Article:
• Pfizer and BioNTech last week reported that their updated bivalent Covid-19 booster generated "substantially higher" immune responses against the omicron BA.4/BA.5 subvariants than their original vaccine. According to the companies, individuals ages 55 and older who received an updated booster saw a 13.2-fold increase in neutralizing antibodies, while those ages 18 to 55 saw a 9.5-fold increase. In comparison, older adults who received the original vaccine only saw a 2.9-fold increase in neutralizing antibodies. "As we head into the holiday season, we hope these updated data will encourage people to seek out a COVID-19 bivalent booster as soon as they are eligible in order to maintain high levels of protection against the widely circulating Omicron BA.4 and BA.5 sublineages," said Pfizer CEO Albert Bourla. "These updated data also provide confidence in the adaptability of our mRNA platform and our ability to rapidly update the vaccine to match the most prevalent strains each season." (Christensen, CNN, 11/4; Johnson, Washington Post, 11/4; Branswell, STAT, 11/4)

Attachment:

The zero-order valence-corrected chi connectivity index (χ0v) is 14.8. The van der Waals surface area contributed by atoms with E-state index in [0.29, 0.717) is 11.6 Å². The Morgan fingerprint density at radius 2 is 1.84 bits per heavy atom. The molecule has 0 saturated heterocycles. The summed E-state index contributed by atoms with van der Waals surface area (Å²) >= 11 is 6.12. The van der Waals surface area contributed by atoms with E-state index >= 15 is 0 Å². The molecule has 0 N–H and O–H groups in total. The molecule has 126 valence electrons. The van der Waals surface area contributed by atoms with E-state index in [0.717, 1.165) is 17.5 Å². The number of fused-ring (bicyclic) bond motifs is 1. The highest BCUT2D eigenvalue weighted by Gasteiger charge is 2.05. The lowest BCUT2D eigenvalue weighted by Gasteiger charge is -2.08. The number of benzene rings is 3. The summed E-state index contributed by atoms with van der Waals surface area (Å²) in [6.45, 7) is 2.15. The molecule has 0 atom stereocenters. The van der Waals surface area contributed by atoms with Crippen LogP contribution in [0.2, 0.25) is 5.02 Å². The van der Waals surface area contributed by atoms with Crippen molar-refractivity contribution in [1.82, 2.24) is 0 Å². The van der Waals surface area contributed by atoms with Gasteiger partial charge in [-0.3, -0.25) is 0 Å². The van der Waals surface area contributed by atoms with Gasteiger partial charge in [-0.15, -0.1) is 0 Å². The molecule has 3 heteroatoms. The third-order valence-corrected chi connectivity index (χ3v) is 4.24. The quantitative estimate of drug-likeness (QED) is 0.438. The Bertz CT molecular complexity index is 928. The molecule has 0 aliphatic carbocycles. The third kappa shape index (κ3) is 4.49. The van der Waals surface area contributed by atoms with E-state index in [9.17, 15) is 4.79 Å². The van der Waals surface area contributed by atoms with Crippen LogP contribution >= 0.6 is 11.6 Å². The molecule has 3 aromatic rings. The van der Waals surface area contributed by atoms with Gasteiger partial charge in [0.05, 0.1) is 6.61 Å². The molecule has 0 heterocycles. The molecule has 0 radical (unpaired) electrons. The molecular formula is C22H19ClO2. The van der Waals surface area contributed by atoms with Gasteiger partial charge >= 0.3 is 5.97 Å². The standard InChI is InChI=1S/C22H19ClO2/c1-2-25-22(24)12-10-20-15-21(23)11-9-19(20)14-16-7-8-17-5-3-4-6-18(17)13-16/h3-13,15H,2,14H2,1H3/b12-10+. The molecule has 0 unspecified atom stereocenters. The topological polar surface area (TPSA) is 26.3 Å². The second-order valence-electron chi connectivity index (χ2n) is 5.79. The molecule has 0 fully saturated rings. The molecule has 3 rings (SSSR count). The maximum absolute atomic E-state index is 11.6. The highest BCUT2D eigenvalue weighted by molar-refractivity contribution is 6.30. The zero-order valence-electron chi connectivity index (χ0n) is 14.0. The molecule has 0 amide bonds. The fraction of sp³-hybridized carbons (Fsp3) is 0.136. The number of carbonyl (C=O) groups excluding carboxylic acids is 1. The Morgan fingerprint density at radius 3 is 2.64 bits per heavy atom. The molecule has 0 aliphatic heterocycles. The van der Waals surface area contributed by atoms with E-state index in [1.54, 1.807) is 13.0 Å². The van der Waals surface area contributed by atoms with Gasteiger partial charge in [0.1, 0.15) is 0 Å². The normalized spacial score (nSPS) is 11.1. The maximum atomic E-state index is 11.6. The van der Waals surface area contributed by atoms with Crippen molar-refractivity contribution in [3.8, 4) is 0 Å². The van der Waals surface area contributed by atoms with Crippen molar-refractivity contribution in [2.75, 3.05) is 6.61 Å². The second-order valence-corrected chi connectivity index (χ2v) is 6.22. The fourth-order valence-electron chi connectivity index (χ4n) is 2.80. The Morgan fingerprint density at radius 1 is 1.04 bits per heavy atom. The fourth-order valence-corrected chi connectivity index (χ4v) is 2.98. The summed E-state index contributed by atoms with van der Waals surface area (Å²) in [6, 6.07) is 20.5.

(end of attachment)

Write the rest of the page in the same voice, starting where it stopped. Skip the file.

• The omicron subvariant BA.5 continues to be the dominant strain in the United States, but two new "escape variants," BQ.1 and BQ.1.1, are quickly gaining ground, according to CDC data. For the week ending Nov. 5, BA.5 made up 39.2% of all Covid-19 infections, while BQ.1.1 made up 18.8% and BQ.1 made up 16.5%. In addition, another omicron subvariant BF.7 made up 9% of all infections. As of Nov. 2, the country's seven-day case average was 39,016, a 4.7% increase from the previous week. According to modeling from Mayo Clinic, daily Covid-19 cases are projected to increase 39% over the next two weeks, jumping from a daily average of 35,638.9 to 49,564 by Nov. 17. Hospitalizations and deaths are projected to remain largely stable or have an uncertain forecast over the next four weeks. (Bean, Becker's Hospital Review, 11/4; Bean, Becker's Hospital Review , 11/7)